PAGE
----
In 1991’s Harley Davidson And The Marlboro Man (a.k.a. Product Placement: The Movie),Rourke and Don Johnson play the title characters, respectively. Rourke’s Harley Davidson enthusiast is Motorcycle Boy minus the angst and gravity, while Don Johnson is a rhinestone cowboy and would-be rodeo rider; together, they’re just a construction worker, a Native American, a sailor, and a police officer away from re-forming the Village People. Simon Wincer’s extravagantly dopey futuristic Western is a bubblegum take on Butch Cassidy And The Sundance Kid that finds Rourke and Johnson taking on drug dealers while wisecracking their way through shootouts, fights, and various homoerotic scenarios. The blank-eyed Rourke, who credits his mercenary participation in the film with inspiring the self-hatred that defined the next decade of his career, is here in body, if not spirit. He’s clearly on cruise control, just another Hollywood hack whoring himself out for a big paycheck.

Rourke had long since lapsed into bloated self-parody when he signed on for a flashy supporting role as a porn-obsessed crystal-meth addict in Jonas Åkerlund’s assaultive, migraine-inducing 2002 black comedy Spun. Cast opposite the fresh-faced likes of Jason Schwartzman and Almost Famous’ puppyish Patrick Fugit, Rourke swaggers through the grungy proceedings like an elder statesman of moral dissipation; he’s a not-so-beautiful loser who wears the scars of a lifetime of bad mistakes and self-abuse proudly.

Rourke reportedly turned down the role of a grizzled bounty hunter who teaches sexy former model Keira Knightley the mysterious ways of the skip-tracer in Tony Scott’s 2005 film Domino until screenwriter Richard Kelly beefed up the part. Rourke should have just turned it down, period. He does compelling work nonetheless, but the nuances and shadings get lost in the overwrought, mind-numbing excess that characterizes both the film and the director’s insufferable late-period work in general. Thankfully, The Wrestler and creative and commercial redemption were just around the corner.

The Essentials

1. The Wrestler (2008): After a long period in exile, Rourke scored the role and comeback of a lifetime as an aging wrestler with a bum ticker and a lifetime of regrets in Darren Aronofsky’s heartbreaking character study. It’s an exquisitely quiet film about the loudest and flashiest of “sports,” as well as a tender, empathetic, beautifully observed portrait of a professional gladiator in twilight.


2. Diner (1982): The original “dick in a box” is the obvious touchstone in Barry Levinson’s winning debut feature, which went a long way toward establishing a screen persona that would stick with Rourke for more than a quarter-century. But for all his brooding cool, there’s as much innocence to Rourke’s role as there is in the other, less-edgy performances from the rest of the cast. And in light of all the dark places Rourke’s life and career would go, it’s refreshing to revisit the film and see him having a good time before the shadows crept in.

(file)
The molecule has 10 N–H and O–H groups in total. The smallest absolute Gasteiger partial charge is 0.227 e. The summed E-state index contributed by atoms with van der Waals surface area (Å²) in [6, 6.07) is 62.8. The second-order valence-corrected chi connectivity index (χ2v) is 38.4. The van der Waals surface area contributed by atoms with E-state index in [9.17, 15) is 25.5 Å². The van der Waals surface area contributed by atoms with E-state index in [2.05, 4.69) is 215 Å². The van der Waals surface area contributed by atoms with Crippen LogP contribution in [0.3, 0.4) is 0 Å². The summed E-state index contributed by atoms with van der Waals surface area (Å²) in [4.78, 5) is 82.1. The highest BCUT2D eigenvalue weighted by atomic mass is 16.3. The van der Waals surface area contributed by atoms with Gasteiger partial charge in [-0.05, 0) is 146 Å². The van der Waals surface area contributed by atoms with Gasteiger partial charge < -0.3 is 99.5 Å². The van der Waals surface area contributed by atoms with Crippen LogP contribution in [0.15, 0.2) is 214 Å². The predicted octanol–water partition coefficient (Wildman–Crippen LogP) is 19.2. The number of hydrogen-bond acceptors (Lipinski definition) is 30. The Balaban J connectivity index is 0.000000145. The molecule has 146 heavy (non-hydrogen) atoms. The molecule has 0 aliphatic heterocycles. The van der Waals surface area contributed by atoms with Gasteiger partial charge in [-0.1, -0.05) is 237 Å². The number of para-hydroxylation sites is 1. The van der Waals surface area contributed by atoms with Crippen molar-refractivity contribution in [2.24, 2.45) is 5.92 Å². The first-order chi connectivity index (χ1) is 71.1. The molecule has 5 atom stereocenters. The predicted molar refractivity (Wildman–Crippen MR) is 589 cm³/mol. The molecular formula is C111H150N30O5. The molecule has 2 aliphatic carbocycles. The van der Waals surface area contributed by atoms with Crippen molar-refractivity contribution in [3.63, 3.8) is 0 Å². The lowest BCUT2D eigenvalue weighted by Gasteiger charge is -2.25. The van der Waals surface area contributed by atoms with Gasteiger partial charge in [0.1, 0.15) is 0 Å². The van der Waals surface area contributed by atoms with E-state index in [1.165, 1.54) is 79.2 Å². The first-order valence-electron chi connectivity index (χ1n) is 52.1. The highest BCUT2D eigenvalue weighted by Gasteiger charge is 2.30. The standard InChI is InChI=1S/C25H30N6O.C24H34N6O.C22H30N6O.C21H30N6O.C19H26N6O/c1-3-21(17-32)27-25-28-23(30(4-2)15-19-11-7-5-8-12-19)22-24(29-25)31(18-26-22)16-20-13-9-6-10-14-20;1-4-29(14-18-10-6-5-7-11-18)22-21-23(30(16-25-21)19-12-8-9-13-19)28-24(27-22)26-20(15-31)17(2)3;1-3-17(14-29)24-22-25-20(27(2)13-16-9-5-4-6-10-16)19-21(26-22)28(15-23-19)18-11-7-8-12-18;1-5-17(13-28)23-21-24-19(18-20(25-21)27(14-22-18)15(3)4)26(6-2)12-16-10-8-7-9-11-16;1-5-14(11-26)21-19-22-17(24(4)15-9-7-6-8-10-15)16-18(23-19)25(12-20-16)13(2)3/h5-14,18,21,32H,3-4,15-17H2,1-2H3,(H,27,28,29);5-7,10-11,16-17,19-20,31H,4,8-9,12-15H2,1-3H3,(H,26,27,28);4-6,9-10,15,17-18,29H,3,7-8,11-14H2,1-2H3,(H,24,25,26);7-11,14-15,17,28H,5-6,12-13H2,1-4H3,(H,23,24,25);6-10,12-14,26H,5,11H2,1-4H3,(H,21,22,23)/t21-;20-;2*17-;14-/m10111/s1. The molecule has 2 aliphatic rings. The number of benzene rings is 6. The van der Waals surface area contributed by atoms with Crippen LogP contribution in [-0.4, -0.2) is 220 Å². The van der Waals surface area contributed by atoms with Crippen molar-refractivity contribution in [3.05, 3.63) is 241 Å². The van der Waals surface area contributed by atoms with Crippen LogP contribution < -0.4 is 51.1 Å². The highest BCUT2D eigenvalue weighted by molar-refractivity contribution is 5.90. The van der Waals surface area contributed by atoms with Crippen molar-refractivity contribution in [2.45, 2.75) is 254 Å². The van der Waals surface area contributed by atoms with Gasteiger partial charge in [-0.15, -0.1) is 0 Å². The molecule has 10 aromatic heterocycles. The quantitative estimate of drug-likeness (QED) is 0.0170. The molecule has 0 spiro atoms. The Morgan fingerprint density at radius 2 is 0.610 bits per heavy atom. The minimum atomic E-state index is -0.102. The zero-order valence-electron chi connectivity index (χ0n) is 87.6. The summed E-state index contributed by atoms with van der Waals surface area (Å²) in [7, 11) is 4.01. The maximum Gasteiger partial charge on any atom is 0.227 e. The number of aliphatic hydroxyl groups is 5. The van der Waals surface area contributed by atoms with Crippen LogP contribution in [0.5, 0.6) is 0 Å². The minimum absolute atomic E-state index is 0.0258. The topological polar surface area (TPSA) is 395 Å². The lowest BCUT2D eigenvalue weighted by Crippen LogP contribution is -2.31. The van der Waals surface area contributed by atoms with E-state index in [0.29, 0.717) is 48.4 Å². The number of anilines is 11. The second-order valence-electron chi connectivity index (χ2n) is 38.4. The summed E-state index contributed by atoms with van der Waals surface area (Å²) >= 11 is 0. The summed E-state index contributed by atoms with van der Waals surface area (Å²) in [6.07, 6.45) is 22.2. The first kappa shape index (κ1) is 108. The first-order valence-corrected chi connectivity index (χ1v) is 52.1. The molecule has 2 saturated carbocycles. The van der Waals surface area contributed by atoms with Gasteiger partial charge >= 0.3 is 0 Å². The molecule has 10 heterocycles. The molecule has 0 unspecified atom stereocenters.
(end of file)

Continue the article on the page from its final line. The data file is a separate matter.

3. Body Heat (1981): An impossibly young, handsome, and charismatic Rourke didn’t need more than a few minutes of screen time to make an indelible impression on moviegoers as a principled arsonist in Lawrence Kasdan’s neo-noir. Rourke turns in the kind of effortlessly magnetic, attention-grabbing performance that makes audiences wonder, “Who is that man and where can I see more of him?” His subsequent career represented a death match between the actor’s ferocious talent and his equally ferocious genius for squandering that talent.


4. Barfly (1987): Rourke’s brawling, soulful persona was tailor-made for the barroom romanticism and purple poetry of Charles Bukowski’s life and work, so it was perhaps inevitable that Rourke would play a thinly veiled version of the cult poet/author in 1987’s shadow biopic. Like the author whose outsized legend and colorful mythology is hopelessly intertwined with his own, Rourke has lived his dangerous art yet miraculously survived, battered and bruised but defiant.

5. Sin City (2005): Robert Rodriguez and Frank Miller’s graphic novel come to life exploits Rourke’s gravelly voice, pumped-up frame, and age-pocked face to great pulp effect as a loveable thug who pummels his way to the truth about who killed his girlfriend. The film itself hasn’t aged well—Miller’s dire The Spirit, which employed a similar style, did it no favors—but Rourke embodies the adrenalized retro-noir feeling that Rodriguez and Miller only intermittently achieve.